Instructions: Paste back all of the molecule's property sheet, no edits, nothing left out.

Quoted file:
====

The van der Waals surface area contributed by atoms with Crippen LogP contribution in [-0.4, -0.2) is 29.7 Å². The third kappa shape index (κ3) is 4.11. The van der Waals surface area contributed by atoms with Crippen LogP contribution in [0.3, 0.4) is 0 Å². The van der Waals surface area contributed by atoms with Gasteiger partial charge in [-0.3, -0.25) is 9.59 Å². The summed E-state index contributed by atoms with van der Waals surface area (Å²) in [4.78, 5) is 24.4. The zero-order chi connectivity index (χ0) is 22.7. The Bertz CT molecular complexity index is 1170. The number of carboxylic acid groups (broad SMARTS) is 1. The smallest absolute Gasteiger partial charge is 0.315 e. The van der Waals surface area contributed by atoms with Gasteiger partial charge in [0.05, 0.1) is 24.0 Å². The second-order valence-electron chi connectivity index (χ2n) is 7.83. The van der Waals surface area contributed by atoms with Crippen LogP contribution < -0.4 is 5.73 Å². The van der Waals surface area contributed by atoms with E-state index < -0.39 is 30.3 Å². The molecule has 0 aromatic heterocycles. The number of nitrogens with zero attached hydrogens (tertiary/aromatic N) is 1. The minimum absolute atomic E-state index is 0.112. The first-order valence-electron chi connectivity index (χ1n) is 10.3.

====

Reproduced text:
The van der Waals surface area contributed by atoms with Crippen LogP contribution in [-0.4, -0.2) is 29.7 Å². The third kappa shape index (κ3) is 4.11. The van der Waals surface area contributed by atoms with Crippen LogP contribution in [0.3, 0.4) is 0 Å². The van der Waals surface area contributed by atoms with Gasteiger partial charge in [-0.3, -0.25) is 9.59 Å². The summed E-state index contributed by atoms with van der Waals surface area (Å²) in [4.78, 5) is 24.4. The zero-order chi connectivity index (χ0) is 22.7. The Bertz CT molecular complexity index is 1170. The number of carboxylic acid groups (broad SMARTS) is 1. The smallest absolute Gasteiger partial charge is 0.315 e. The van der Waals surface area contributed by atoms with Gasteiger partial charge in [0.05, 0.1) is 24.0 Å². The second-order valence-electron chi connectivity index (χ2n) is 7.83. The van der Waals surface area contributed by atoms with Crippen LogP contribution < -0.4 is 5.73 Å². The van der Waals surface area contributed by atoms with E-state index < -0.39 is 30.3 Å². The molecule has 0 aromatic heterocycles. The number of nitrogens with zero attached hydrogens (tertiary/aromatic N) is 1. The minimum absolute atomic E-state index is 0.112. The first-order valence-electron chi connectivity index (χ1n) is 10.3.